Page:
The United States has the highest rate of incarceration in the world. Since the inception of the War on Drugs and “tough on crime” policies in the 1980s, the U.S. prison population grew from 300,000 to over 2 million. Today, a staggering 7 million Americans are currently behind bars or under the supervision of probation or parole; the vast majority of these individuals are people of color.
Racial disparities permeate every stage of juvenile and adult criminal legal systems. Black youth are four times more likely to be incarcerated than white youth, making up the overwhelming majority of youth criminalized and swept into the system. In Alameda County, CA, 66% of youth booked into Juvenile Hall are Black and 28% Latinx compared to just 4% white. These disparities persist into adulthood where Black adults are 13% of the general population, but make up over 40% of the prison population. There is no evidence that people of color offend more often than whites despite these historical and growing racial disparities in arrests and incarceration.
White supremacy drives mass incarceration and racial wealth disparities. From chattel slavery to Jim Crow to the modern-day criminal legal system, there are countless examples of how whiteness upholds a racial caste system in America. Mass incarceration not only locks people behind physical bars but also virtual walls that restrict freedom and mobility. Once released, individuals face legalized discrimination in housing and employment and permanent social exclusion. Locked out of the labor market and having to adhere to a web of laws and rules during reentry contributes to a vicious cycle of rearrest that inhibits social mobility and maintains the caste system.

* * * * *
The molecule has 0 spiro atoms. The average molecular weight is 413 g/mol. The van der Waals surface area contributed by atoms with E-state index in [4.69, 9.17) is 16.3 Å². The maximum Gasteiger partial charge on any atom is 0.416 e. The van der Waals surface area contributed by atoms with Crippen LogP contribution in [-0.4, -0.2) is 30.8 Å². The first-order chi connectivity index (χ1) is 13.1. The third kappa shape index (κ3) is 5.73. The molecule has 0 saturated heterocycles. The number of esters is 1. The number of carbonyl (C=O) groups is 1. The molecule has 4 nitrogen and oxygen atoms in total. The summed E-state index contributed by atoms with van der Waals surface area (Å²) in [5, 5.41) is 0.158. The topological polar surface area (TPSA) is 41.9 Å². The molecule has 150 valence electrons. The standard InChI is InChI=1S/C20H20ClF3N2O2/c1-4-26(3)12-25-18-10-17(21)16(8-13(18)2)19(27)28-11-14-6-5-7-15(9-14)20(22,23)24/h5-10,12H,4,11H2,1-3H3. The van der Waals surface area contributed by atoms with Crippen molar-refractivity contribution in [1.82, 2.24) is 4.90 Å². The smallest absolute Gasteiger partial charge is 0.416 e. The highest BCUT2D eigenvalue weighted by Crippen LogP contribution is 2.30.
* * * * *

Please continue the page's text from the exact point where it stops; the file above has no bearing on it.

Guaranteed Income as a Solution
Unconditional cash assistance offers people dignity and self-determination: an income floor to achieve stability and the autonomy to define and build their life on their terms. Guaranteed income for returning citizens challenges the stigma of incarceration and a legacy of punitive and paternalistic approaches that seek to define and dictate the lives of Black and Brown people returning home. This idea that ‘we’ know what is best for ‘them’ is rooted in white supremacy. Lastly, it departs from the longstanding tradition of investing in systems that perpetuate harm and instead directs those funds to people and communities that have experienced a history of discrimination and disinvestment.
Research shows that guaranteed income (GI) programs are highly effective. The Stockton Economic Empowerment Demonstration (SEED) and other programs for diverse ages, genders, and racial/ethnic groups shows that when provided unrestricted payments, recipients secure full-time employment, achieve financial stability, and experience improved mental health and overall wellness. The New Leaf Project, a GI program for individuals experiencing homelessness, found that cash recipients moved into stable housing faster and spent fewer days homeless. GI has also been found to alleviate financial scarcity creating new opportunities for self-determination, choice, goal-setting, and risk-taking. Recipients typically spend their cash on necessities such as housing/rent, food, transportation, education, and health.